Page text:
Shiur Supplement #21 Daf 21b

  • Rav Zev Jacobson
Gemara Pesachim
Daf 21b
 
 
A. Amar Chizkya [lines 14-19] Chizkiya concludes that it is forbidden to BENEFIT (hana'a) from chametz on Pesach based on the verse (Shemot 13:3): "Lo yei'akhel chametz" (chametz shall not be eaten). This implies that not only is the PHYSICAL action of eating prohibited but, in fact, any activity with chametz that could LEAD to the act of eating even non-chametz food, is also forbidden. Thus, one may not benefit from the chametz, for example by selling it, as the money could be used to buy food. Once the general prohibition against gaining hana'a is derived, it applies across the board, even in a specific instance that the resultant benefit will not lead to eating. By using the term "lo yei'akhel," the Torah prohibits the general type of activity that leads to aquiring food. However, the term "lo yokhal" implies only that it is forbidden to EAT - gaining hana'a IS allowed.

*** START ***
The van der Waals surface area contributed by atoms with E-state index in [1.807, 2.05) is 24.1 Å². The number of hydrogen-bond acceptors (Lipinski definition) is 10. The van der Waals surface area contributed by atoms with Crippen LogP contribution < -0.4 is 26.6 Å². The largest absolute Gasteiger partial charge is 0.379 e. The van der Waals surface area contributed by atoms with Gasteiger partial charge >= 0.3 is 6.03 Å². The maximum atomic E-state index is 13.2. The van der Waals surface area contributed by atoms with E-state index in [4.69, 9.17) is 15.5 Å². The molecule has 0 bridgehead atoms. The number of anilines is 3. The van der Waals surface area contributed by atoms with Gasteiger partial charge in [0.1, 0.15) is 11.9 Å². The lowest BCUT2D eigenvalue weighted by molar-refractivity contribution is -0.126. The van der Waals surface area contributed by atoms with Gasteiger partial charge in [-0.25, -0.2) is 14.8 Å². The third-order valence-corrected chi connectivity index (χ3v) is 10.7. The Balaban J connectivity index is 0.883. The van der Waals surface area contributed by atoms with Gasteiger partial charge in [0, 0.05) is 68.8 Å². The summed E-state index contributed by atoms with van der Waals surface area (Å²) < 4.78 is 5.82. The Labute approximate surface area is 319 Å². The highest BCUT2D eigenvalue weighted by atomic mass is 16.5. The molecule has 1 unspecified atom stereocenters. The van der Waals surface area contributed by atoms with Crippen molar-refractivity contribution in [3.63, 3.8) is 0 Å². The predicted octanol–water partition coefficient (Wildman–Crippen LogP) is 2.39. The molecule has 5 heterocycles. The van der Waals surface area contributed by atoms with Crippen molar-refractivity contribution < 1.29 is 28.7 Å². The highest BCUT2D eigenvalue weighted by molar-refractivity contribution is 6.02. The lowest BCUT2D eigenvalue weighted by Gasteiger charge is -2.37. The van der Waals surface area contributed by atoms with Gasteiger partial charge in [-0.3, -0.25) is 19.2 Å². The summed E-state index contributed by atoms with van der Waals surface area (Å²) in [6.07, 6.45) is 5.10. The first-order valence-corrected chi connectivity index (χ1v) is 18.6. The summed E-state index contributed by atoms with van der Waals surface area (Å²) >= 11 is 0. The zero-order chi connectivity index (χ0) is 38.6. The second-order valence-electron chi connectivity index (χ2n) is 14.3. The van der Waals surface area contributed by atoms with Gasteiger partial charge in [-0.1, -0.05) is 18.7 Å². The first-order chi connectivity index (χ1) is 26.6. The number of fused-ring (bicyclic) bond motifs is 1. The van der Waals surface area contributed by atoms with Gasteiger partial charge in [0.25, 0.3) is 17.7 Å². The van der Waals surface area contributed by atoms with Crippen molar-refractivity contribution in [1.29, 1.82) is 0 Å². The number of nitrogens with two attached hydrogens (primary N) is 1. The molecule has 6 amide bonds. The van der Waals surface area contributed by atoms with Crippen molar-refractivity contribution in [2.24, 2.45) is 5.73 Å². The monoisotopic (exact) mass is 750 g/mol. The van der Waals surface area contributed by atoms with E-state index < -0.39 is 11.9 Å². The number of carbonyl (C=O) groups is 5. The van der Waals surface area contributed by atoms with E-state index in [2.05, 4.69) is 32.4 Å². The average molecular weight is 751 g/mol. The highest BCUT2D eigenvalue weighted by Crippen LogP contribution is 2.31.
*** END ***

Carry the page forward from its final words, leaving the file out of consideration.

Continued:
B. U-plga de-Rabbi Abahu [lines 19-35] According to R. Abahu, the Torah forbids hana'a even by the usage of the term "lo yokhal etc." unless stated explicitly that it is permitted to benefit. He proves this using the case of neveila (an animal which was killed NOT by slaughtering and is forbidden to be eaten). Although the Torah uses the terminology of "lo tokhlu" it states explicitly that one MAY benefit from the meat of a neveila. From this we can deduce that had the Torah not granted express permission, it would be forbidden to benefit, in any way, from the chametz.
 
R. Me'ir and R. Yehuda as to how exactly one may dispose of the neveila by giving or selling it to others.
 
C. Mi-lakelev tashlichun oto [last line] R. Abahu claims, that according to R. Yehuda, we learn the rule that issur hana'a is implied in the term "lo yokhal etc." from  the law of tereifa (an animal that was slaughtered correctly but may not be eaten as it has a defect that would have lead to its pre-mature death). The Torah states that the meat of this carcass may be fed to the dogs. From this we deduce that only in the case of tereifa may one benefit from the meat (by feeding it to the dogs). In other cases, however, it is forbidden to benefit in any way.